When unhappy accountant Johnny Baxter (Dean Jones) inherits a ski resort in Colorado, he moves his wife (Nancy Olson, Pollyanna) and their kids from New York City to a small wintery town. Upon arrival, they discover that the place is dilapidated, in a bad location, and even comes with an unexpected live-in. Determined to make it work, Johnny takes out a loan from the local bank owner (Keenan Wynn, The Absent-Minded Professor) who desperately wants the land. In order to keep up with his loan payments, Johnny enters the local Snowball Express competition in the hopes that beginners luck will make him a winner.

There’s nothing too original about Snowball Express, which plays it safe and relies on the tried and true Disney laugh riot sequences strung together by bits of warmth and heart. And while the resolution is ultimately too convenient to be exciting, the delivery by Mary Wickes (Sister Act) is a delight to see.

Recommendation: You don’t need to see “Snowball Express,” but it’s quirky enough to be fun if you stick around.

4:45 am – The Hockey Champ (1939)

Donald Duck returns for one of his earlier shorts which finds him having winter fun on the ice. He impersonates legendary figure skater Sonja Henie before causing trouble for his nephews who are in the middle of a hockey game. It’s one against three in this crazy game.

Recommendation: “The Hockey Champ” is a fun example of Donald Duck stirring up trouble for Huey, Dewy, and Louie.

5:15 am – The Misadventures of Merlin Jones (1964)

Annette and Tommy Kirk were two of Disney’s biggest stars since the mid-1950’s and both maintained their star status into their teen years. Both were also starting to explore work outside of Disney, particularly the teen beach and sci-fi craze that was packing them in at the drive-in. The Misadventures of Merlin Jones was intended to be their final Disney picture, but proved shockingly successful and inspired a rare Walt-era sequel, The Monkey’s Uncle.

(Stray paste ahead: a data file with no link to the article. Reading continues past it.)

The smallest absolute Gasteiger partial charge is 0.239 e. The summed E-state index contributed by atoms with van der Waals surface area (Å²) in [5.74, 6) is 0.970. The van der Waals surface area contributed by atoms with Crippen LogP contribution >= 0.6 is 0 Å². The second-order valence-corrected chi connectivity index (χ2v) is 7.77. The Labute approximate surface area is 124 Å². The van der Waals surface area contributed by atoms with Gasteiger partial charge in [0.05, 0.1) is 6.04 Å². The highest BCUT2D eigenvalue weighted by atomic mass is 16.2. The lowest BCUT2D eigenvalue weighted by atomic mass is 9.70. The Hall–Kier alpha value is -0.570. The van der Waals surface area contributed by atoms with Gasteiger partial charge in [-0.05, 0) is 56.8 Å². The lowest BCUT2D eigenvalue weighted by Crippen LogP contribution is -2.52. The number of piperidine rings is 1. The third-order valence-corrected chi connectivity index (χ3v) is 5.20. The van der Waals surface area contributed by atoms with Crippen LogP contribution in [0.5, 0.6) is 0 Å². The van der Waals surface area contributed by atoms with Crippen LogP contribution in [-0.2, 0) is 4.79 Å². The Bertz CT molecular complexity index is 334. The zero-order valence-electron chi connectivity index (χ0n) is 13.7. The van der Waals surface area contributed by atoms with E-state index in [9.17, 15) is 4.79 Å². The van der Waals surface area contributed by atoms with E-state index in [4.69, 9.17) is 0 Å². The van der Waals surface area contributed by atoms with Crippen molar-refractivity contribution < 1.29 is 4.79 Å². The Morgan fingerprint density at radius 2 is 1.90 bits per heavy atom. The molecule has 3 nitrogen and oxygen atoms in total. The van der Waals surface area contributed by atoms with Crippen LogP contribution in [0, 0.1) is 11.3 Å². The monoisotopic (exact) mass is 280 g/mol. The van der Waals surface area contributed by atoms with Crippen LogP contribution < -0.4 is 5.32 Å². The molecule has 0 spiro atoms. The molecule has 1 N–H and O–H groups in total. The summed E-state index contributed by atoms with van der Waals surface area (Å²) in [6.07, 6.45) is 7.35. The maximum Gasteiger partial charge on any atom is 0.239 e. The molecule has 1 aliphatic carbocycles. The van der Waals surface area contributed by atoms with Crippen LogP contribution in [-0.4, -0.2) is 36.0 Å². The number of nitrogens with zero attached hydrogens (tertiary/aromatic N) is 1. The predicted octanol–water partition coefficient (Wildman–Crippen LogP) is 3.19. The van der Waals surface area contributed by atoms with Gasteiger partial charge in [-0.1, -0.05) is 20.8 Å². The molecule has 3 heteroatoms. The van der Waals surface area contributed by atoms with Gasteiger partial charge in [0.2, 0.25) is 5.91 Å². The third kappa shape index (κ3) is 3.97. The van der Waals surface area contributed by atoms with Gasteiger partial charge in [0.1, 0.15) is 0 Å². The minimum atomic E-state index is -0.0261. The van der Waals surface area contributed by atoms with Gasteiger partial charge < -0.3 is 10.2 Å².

Merlin Jones is a college science whiz whose always cooking up new adventures. First he unintentionally creates a device that allows him to read minds, then he gets in trouble while experimenting with hypnosis. Together with his girlfriend Jennifer, Merlin always manages to get out of serious trouble when his experiments go awry.

Originally filmed as a two-part story for The Wonderful World of Color, Walt Disney ultimately packaged the two together into this theatrical film that turned out to be a big success. The Sherman Brothers wrote the title song for Annette to sing and the opening credits feature stop motion animation that would make The Parent Trap jealous. The film feels like a perfect segue between Walt Disney college comedies like The Absent-Minded Professor and the post-Walt Dexter Riley series.

Recommendation: Despite its initial success, “The Misadventures of Merlin Jones” is rather lackluster. Stay for the opening credits but beyond that there’s a good reason why the film has faded into obscurity.


And so completes another exciting evening of TCM’s Treasures from the Disney Vault. It was nice to get another animated feature and a beloved classic along with some lesser known features that you may not have even knew existed before tonight. When the event has its next outing in December, Disney+ will have been born into the world and many of these films are expected to be available to subscribers at a moment's notice.

 

Alex has been blogging about Disney films since 2009 after a lifetime of fandom. He joined the Laughing Place team in 2014 and covers films across all of Disney’s brands, including Star Wars, Marvel, and Fox, in addition to books, music, toys, consumer products, and food. You can hear his voice as a member of the Laughing Place Podcast and his face can be seen on Laughing Place’s YouTube channel where he unboxes stuff.